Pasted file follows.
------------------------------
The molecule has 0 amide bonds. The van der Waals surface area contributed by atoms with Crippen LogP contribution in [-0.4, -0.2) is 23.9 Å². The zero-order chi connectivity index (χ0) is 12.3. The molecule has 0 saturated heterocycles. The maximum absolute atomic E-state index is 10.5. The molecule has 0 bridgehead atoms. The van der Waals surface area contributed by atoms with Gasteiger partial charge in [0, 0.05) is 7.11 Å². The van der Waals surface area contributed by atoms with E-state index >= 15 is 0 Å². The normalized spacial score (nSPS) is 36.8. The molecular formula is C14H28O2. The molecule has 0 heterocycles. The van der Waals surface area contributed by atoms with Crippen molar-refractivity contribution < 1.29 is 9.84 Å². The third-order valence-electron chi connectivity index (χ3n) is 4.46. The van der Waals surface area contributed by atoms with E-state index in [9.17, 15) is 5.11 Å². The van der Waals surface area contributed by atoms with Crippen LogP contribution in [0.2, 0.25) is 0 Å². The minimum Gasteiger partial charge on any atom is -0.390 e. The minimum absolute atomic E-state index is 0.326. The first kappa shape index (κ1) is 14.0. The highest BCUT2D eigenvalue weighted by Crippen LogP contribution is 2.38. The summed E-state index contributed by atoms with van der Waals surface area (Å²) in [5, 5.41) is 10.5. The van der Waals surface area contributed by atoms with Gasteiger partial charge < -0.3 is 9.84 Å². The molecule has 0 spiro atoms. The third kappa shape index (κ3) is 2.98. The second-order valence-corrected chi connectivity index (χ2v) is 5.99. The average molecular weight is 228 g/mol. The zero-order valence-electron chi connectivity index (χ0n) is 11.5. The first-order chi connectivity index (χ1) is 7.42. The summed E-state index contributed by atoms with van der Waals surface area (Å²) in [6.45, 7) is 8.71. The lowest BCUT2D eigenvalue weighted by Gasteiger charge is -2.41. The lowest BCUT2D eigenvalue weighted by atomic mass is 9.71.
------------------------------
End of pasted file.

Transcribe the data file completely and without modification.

The molecule has 0 amide bonds. The van der Waals surface area contributed by atoms with Crippen LogP contribution in [-0.4, -0.2) is 23.9 Å². The zero-order chi connectivity index (χ0) is 12.3. The molecule has 0 saturated heterocycles. The maximum absolute atomic E-state index is 10.5. The molecule has 0 bridgehead atoms. The van der Waals surface area contributed by atoms with Gasteiger partial charge in [0, 0.05) is 7.11 Å². The van der Waals surface area contributed by atoms with E-state index >= 15 is 0 Å². The normalized spacial score (nSPS) is 36.8. The molecular formula is C14H28O2. The molecule has 0 heterocycles. The van der Waals surface area contributed by atoms with Crippen molar-refractivity contribution < 1.29 is 9.84 Å². The third-order valence-electron chi connectivity index (χ3n) is 4.46. The van der Waals surface area contributed by atoms with E-state index in [9.17, 15) is 5.11 Å². The van der Waals surface area contributed by atoms with Crippen LogP contribution in [0.2, 0.25) is 0 Å². The minimum Gasteiger partial charge on any atom is -0.390 e. The minimum absolute atomic E-state index is 0.326. The first kappa shape index (κ1) is 14.0. The highest BCUT2D eigenvalue weighted by Crippen LogP contribution is 2.38. The summed E-state index contributed by atoms with van der Waals surface area (Å²) in [5, 5.41) is 10.5. The van der Waals surface area contributed by atoms with Gasteiger partial charge < -0.3 is 9.84 Å². The molecule has 0 spiro atoms. The third kappa shape index (κ3) is 2.98. The second-order valence-corrected chi connectivity index (χ2v) is 5.99. The average molecular weight is 228 g/mol. The zero-order valence-electron chi connectivity index (χ0n) is 11.5. The first-order chi connectivity index (χ1) is 7.42. The summed E-state index contributed by atoms with van der Waals surface area (Å²) in [6.45, 7) is 8.71. The lowest BCUT2D eigenvalue weighted by Gasteiger charge is -2.41. The lowest BCUT2D eigenvalue weighted by atomic mass is 9.71.